Century-Old Boat Stuck Above Niagara Waterfalls Dislodged by Storms On Halloween (Watch Video)
Century-Old Boat Stuck Above Niagara Waterfalls (Photo Credits: Niagara Parks Facebook)

An 80-foot long boat which has been stuck above Niagara Falls for 101 years has been dislodged following a storm on Halloween. The rusty iron scow had been stuck on the rocks since 1918 in the upper rapids above the Horseshoe Falls on the Canadian side. Scow is a type of flat-bottomed sailing vessel which was commonly used for navigating shallow waters in earlier times. It had drifted downstream towards Horsehoe Falls, the highest waterfall of Niagara Falls while two workers were on board. It became grounded on rocks just 838 yards from the falls and 17-hour rescue mission was launched to rescue the two men from the raging water. Niagara Falls Freezes! Check Out Mesmerising Photos And Videos of the Icy Waterfall on US And Canada Border.

The incident happened when it was being used to dredge sandbanks higher up the Niagara River. A rope connecting to the boat snapped and it drifted ahead. It has been sitting on the same place since then and has come to be known as the Niagara Scow. However, the storms on October 31 dislodged it bring the scow 150 yards closer to the edge of the waterfall. According to experts, the boat may tumble down the waters soon.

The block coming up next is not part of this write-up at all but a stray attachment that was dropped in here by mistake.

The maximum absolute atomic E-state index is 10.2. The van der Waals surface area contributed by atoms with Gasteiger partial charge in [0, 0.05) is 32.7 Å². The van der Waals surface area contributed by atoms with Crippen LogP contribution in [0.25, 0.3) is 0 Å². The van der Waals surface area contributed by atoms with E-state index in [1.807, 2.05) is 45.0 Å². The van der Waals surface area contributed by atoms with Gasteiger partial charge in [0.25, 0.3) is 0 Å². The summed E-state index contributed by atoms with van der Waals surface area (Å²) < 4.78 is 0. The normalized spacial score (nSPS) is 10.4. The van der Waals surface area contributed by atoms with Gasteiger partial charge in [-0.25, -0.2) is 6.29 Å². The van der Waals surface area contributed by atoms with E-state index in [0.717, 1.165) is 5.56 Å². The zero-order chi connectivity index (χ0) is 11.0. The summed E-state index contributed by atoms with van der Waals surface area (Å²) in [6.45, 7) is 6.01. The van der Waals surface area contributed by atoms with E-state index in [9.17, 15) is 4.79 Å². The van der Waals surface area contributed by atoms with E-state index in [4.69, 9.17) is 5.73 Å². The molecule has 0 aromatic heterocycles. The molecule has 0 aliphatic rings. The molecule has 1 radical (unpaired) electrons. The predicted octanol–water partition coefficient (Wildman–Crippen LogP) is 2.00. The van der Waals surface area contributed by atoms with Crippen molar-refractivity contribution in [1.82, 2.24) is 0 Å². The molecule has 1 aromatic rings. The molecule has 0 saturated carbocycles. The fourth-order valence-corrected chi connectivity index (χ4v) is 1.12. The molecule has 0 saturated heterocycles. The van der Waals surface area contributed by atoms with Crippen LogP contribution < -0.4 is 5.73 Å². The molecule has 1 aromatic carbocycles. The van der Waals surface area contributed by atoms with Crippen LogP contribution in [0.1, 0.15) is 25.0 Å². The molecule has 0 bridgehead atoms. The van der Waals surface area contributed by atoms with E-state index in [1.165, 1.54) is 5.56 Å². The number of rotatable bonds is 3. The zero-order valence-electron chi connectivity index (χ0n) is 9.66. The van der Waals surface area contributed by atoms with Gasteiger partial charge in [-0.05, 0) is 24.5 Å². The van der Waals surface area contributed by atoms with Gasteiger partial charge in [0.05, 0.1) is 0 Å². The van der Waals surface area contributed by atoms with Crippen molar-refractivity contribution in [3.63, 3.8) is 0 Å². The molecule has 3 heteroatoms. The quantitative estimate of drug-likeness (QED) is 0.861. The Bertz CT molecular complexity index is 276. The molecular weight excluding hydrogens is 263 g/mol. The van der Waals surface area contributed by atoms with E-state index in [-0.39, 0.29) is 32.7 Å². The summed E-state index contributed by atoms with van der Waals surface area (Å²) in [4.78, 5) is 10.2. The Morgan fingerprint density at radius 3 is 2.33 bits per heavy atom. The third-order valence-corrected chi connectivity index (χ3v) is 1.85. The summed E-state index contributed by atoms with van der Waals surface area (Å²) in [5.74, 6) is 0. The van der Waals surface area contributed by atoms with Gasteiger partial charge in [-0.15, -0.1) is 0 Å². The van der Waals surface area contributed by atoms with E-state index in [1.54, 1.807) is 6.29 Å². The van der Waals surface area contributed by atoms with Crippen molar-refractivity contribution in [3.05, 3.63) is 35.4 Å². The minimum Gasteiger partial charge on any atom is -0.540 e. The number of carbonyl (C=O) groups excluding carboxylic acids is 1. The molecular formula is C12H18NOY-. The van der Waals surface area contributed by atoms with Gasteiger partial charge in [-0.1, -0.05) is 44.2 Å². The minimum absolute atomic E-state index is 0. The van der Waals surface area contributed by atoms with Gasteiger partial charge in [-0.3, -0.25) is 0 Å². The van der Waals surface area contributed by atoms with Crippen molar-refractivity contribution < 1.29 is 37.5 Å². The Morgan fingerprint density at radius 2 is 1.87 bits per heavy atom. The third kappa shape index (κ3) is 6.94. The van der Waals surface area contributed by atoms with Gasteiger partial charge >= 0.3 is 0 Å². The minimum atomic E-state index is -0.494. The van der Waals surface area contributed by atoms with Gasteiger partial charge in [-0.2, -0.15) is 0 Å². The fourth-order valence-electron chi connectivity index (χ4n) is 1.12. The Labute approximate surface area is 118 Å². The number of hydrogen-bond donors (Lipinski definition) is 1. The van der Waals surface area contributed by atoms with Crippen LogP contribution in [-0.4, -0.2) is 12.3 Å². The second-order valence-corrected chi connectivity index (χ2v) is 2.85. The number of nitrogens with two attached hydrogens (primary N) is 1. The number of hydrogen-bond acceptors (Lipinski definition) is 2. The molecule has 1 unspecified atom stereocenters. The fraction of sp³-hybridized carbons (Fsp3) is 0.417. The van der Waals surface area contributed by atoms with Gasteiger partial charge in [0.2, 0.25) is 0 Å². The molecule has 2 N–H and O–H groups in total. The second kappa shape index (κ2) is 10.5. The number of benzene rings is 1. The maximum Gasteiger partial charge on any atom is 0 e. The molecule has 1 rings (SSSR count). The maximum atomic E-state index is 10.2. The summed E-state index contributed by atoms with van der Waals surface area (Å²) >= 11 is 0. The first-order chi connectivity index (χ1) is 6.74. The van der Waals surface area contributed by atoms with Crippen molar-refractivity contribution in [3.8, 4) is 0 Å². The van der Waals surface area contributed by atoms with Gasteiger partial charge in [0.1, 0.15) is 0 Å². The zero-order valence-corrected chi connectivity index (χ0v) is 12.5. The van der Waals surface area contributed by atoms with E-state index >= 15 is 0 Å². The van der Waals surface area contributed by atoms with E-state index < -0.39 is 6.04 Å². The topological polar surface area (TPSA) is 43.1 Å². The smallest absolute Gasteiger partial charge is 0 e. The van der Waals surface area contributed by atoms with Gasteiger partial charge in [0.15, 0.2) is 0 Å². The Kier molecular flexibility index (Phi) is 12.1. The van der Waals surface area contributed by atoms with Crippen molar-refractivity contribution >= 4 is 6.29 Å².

100-Year-Old Scow Stuck Above Niagara Falls:

Horseshoe Falls is at 51 metres high, and is the border between the US and Canada. Jim Hill, superintendent of heritage at the Niagara Parks Commission on Facebook said, "For many years the Canadians had a great view of the scow. It’s been deteriorating badly and we have aerial footage from last year when we wanted to mark the centennial of the rescue that took place on August 7 1918."

Watch The Video Below:

In the video, he further says, "It appears to have sort of flipped on its side and spun around. We think it's about 50 metres downriver from its original location. What we think has happened now is it’s turned and twisted in the very heavy current and flow of the river, and it's stuck where it is now. It could be stuck there for days, or it could be stuck there for years. It's anyone's guess."